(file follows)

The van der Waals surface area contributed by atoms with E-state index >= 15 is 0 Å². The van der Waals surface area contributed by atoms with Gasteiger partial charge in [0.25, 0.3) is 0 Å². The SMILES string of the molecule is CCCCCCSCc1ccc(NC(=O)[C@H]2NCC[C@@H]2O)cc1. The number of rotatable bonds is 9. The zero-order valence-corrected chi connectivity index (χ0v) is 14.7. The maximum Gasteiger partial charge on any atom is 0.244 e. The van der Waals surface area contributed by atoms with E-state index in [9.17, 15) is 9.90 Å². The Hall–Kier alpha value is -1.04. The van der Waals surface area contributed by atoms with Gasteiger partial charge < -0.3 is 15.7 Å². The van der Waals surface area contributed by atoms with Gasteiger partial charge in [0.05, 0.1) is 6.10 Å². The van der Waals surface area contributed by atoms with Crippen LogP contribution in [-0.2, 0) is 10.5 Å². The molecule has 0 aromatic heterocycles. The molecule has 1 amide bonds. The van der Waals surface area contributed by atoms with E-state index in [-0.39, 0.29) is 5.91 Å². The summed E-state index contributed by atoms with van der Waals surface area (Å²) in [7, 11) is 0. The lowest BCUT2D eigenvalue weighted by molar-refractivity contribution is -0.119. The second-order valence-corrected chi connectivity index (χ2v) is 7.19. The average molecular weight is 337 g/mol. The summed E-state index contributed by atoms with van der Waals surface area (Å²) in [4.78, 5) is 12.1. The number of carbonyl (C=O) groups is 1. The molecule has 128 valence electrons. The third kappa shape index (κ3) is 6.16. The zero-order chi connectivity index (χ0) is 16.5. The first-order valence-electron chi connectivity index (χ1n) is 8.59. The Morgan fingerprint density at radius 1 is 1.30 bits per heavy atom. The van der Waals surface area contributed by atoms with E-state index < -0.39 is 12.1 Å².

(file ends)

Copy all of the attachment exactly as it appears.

The van der Waals surface area contributed by atoms with E-state index >= 15 is 0 Å². The van der Waals surface area contributed by atoms with Gasteiger partial charge in [0.25, 0.3) is 0 Å². The SMILES string of the molecule is CCCCCCSCc1ccc(NC(=O)[C@H]2NCC[C@@H]2O)cc1. The number of rotatable bonds is 9. The zero-order valence-corrected chi connectivity index (χ0v) is 14.7. The maximum Gasteiger partial charge on any atom is 0.244 e. The van der Waals surface area contributed by atoms with E-state index in [9.17, 15) is 9.90 Å². The Hall–Kier alpha value is -1.04. The van der Waals surface area contributed by atoms with Gasteiger partial charge < -0.3 is 15.7 Å². The van der Waals surface area contributed by atoms with Gasteiger partial charge in [0.05, 0.1) is 6.10 Å². The van der Waals surface area contributed by atoms with Crippen LogP contribution in [-0.2, 0) is 10.5 Å². The molecule has 0 aromatic heterocycles. The molecule has 1 amide bonds. The van der Waals surface area contributed by atoms with E-state index in [-0.39, 0.29) is 5.91 Å². The summed E-state index contributed by atoms with van der Waals surface area (Å²) in [7, 11) is 0. The lowest BCUT2D eigenvalue weighted by molar-refractivity contribution is -0.119. The second-order valence-corrected chi connectivity index (χ2v) is 7.19. The average molecular weight is 337 g/mol. The summed E-state index contributed by atoms with van der Waals surface area (Å²) in [4.78, 5) is 12.1. The number of carbonyl (C=O) groups is 1. The molecule has 128 valence electrons. The third kappa shape index (κ3) is 6.16. The zero-order chi connectivity index (χ0) is 16.5. The first-order valence-electron chi connectivity index (χ1n) is 8.59. The Morgan fingerprint density at radius 1 is 1.30 bits per heavy atom. The van der Waals surface area contributed by atoms with E-state index < -0.39 is 12.1 Å².